Thoroughly clean a large pot to rid it of organisms that could damage a growing plant. Keep one seed to each pot as the parsnips need a lot of room for root growth. If the roots of 2 plants tangle, they can strangle each other and die.
Plant the seed about a ½-inch from the surface, and then cover it with rich soil. The soil’s pH should be around 6.5. The pot should have a hole at the bottom to allow for proper draining of water. You might also line the bottom of the pot with small rocks before filling it with soil to provide more capability for drainage.
Watering the parsnip can be tricky when growing in a pot. You only want to water the parsnip enough to be damp, but not soaked. If you water too much, this can cause the plant to drown and suffocate. When the weather is dry, you might want to water more frequently, especially when the heat is used or air conditioning is running. In addition, you may want to use plant nutrients if you want more growth. However, since you only grow one plant at a time, the calculation of how much nutrient to use can be tricky, so it’s best to avoid it when you’re new to growing.
You will only yield one parsnip per seed and the time for the parsnip to grow can be quite long. The average time from planting to harvest is 34 weeks, so this is not a vegetable you will eat right away. But the parsnip is worth the wait.
My parsnips are eternally rubbish. I grew one good ‘snip this year, the rest came up short and very stubby. As these are one of my favourite vegetables, both for their sweet taste and smell, I’ve decided this cannot go on.
So I’ve turned to the power of the Internet. That’s you, by the way. All you growers who are no doubt a lot better than me.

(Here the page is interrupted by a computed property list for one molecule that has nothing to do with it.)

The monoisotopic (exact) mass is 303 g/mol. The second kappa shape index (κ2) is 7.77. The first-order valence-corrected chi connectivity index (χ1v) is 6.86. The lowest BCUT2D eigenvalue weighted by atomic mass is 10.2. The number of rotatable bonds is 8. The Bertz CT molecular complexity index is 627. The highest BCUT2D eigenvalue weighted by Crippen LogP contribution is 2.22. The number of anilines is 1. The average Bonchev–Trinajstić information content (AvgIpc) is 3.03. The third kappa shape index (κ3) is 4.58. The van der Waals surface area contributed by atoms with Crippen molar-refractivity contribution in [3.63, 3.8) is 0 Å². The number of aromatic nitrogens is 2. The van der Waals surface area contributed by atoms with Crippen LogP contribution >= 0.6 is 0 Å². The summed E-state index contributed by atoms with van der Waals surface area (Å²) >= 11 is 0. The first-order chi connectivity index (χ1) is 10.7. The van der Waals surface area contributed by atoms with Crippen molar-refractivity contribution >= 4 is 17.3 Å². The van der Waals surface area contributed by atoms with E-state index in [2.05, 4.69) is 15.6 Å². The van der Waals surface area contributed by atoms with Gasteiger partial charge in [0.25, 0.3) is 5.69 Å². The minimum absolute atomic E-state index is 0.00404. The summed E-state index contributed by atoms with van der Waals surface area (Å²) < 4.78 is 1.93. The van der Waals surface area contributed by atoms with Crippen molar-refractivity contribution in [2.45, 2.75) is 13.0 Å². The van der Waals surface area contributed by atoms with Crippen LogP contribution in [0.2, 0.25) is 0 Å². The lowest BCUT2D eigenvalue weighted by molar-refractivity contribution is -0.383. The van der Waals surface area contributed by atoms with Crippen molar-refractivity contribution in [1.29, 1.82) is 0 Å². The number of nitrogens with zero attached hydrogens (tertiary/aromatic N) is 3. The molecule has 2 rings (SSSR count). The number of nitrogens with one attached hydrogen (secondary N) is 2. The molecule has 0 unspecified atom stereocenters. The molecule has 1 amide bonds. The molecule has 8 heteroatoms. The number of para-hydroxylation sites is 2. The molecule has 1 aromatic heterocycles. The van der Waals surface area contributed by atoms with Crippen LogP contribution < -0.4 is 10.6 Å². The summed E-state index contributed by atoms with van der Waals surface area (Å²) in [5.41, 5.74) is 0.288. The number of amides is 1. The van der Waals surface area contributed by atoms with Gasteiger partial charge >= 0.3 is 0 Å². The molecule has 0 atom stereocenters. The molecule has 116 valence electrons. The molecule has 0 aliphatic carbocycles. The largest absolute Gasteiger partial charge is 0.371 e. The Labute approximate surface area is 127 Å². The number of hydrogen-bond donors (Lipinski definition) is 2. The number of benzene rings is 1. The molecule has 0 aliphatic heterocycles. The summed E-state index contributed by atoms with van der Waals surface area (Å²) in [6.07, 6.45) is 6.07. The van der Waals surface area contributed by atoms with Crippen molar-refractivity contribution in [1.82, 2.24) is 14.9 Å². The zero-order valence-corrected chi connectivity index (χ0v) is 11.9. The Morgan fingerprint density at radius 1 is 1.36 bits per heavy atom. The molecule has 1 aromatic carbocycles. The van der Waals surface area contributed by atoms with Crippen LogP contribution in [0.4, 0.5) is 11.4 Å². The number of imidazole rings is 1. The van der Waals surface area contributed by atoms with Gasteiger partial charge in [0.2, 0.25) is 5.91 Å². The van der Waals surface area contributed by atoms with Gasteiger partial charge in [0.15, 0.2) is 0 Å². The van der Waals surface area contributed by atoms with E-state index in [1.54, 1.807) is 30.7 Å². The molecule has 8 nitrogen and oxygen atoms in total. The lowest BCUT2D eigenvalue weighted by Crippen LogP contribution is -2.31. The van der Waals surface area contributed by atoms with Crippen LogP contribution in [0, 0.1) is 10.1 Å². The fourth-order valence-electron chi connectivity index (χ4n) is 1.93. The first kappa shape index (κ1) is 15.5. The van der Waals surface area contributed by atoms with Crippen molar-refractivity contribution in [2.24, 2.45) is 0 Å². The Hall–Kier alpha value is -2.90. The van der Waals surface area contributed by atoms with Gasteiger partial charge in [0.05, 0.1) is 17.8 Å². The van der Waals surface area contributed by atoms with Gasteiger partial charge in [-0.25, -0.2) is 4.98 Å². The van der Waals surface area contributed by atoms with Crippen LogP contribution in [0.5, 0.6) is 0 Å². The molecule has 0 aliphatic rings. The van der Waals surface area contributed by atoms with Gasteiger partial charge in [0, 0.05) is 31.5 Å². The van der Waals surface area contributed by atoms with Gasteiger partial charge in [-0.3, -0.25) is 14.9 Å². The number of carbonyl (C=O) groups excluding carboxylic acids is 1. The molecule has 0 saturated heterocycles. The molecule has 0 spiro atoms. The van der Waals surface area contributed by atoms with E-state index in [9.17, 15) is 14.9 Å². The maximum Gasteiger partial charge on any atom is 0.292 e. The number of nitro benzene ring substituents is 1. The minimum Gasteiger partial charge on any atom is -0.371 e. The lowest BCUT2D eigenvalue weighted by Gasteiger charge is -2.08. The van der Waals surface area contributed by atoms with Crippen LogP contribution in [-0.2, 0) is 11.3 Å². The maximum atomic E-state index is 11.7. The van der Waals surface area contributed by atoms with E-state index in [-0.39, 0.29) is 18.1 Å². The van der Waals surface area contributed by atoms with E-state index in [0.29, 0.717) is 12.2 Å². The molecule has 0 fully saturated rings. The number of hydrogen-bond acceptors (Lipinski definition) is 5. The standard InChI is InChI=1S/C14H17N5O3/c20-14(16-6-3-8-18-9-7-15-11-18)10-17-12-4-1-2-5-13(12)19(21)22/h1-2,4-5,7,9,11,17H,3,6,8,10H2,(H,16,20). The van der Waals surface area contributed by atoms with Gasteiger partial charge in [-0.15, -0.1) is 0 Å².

Suggestions so far are that maybe my soil is too rich, and the parsnips can’t be bothered to grow down in search of water and nutrients, or that my ground is too stony.
I’ve tried growing all over the plot, and I’ve also sown the seeds in little half toilet roll ‘modules’ (my work colleagues were confused to see me coming out of different facilities with empty rolls in my hands, but hey) before planting on.
One tip I’m looking to explore came from solway cropper, on the Grow Your Own forums. ‘Because my soil is derived from boulder clay it is full of stones, so I stopped trying to grow decent parsnips in it years ago,’ he posted. ‘Now I grow them in an assortment of pots, and 1kg of parsnips per bucket is a fairly typical yield’.
(He has a picture to prove it, too…)
This sounds perfect, especially since I have complete control of the soil that goes into the pots. And because my friendly local florist has agreed to provide me with florist buckets if I keep her in jam this year.
So, lovely people, does this sound a good idea? My research tells me that parsnips should be planted 15cm away from each other, and germinate at 7 oC. By growing in pots, does this mean that the soil will warm up quicker?
I’ve had terrible trouble getting the blighters to germinate in the past – does anyone have any tips to get the seeds going?
Any other advice out there? My near neighbour has just ripped their bathtub out, and I’ve heard they’re super for growing…